What are the segments of the injunctions of Sharia?

The injunctions of Sharia are divided into four, which are itiqat (faith), ibadat (worship), muamalat (transactions), and ahlaq (ethics). As far as faith is concerned, there might be no ijtihad (independent judgments on points of the Sharia). For these injunctions are unchangeable as the verses of the Holy Quran and sayings of the Prophet Muhammad (PBUH) have conclusively laid them down and are confirmed by logical proofs as it is. These are far from doubt. They neither increase, nor decrease, nor change.

As for the injunctions, which have connections with worship, these have also been determined by the expressions of the Quran and hadiths are therefore impossible to change. One needs to have faith in them as is. It is clear that there can be no independent judgement of them. For worships such as namaz (performing ritual prayers at stated times), fasting, zakat (almsgiving), hajj (pilgrimage) have been sent down from Divine Determining and have been truly practiced by the Messenger Muhammad (PBUH). There might be no independent judgement of them. For instance, there might be no ijtihad (independent judgments of Islamic law) as regards to the rakats (a series of ritual movements form part of the namaz) of prayers, their numbers, and their times. In just the same way, decisive prohibitions such as polytheism, murder, adultery, illegitimacy, alcohol etc. would not change in the course of time. It is never permissible to make independent judgments about them and to change their natures. If such daring is not a result of ignorance, it means an evil attempt to the sacred things.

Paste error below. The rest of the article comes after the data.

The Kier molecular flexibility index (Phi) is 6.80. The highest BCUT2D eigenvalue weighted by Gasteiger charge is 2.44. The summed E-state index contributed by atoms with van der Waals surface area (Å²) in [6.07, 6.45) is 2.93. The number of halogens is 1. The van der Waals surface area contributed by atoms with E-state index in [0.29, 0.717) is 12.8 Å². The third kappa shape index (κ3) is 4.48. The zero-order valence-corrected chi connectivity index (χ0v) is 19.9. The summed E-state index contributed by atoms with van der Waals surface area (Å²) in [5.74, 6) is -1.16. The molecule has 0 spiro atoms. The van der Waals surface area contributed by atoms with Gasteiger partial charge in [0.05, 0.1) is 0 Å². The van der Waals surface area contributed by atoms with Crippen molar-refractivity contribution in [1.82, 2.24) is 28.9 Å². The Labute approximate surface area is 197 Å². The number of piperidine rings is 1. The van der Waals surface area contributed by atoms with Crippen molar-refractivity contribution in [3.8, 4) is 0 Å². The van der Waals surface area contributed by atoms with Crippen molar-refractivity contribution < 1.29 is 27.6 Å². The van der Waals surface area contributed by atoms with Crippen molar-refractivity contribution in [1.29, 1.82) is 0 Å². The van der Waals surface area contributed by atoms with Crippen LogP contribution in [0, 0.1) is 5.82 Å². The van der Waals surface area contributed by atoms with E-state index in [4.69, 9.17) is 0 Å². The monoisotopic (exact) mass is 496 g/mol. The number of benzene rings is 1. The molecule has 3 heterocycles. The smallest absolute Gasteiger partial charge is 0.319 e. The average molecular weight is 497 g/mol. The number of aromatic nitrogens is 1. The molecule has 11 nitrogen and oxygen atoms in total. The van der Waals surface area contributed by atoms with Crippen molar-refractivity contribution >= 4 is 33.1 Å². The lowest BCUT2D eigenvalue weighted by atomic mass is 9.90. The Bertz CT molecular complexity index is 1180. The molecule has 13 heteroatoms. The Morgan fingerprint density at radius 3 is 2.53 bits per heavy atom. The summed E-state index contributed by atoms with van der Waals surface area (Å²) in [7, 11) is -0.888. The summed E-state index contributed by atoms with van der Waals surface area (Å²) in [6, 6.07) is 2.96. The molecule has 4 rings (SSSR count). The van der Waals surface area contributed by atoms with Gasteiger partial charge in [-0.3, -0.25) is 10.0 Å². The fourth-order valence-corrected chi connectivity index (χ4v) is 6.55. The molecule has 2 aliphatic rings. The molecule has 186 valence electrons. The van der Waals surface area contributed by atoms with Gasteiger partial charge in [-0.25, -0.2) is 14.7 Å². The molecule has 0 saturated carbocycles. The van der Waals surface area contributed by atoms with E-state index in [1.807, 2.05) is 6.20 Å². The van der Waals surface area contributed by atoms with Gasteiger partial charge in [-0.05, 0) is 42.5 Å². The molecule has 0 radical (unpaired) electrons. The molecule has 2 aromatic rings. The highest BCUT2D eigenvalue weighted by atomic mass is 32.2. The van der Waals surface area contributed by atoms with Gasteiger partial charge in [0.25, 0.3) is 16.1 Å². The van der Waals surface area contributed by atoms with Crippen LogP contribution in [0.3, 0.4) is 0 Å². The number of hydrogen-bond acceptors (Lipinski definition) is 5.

In a matter on which there is no a slightest degree of making comment, and again whose meaning is clear and confirmed by the Quranic verses and hadiths, the religion would not grant permission to those who make independent judgments of the Islamic law. One must not act in accordance with independent judgments of law, which are contrary to these decisive proofs.

Just as there can be no ijtihad on Islamic injunctions such as daily prayers, fasting, and almsgiving, so too there can be no ijtihad on injunctions, which have been confirmed by joint decision of religious scholars. They constitute ninety percent of injunctions of Sharia. The secondarily important injunctions, which become subject matters to syllogism and ijtihad, are ten percent.

Ijtihad might be made in conjectural and accessory matters related to worship and transactions, in other words, in the matters about which there is no conclusive injunction.

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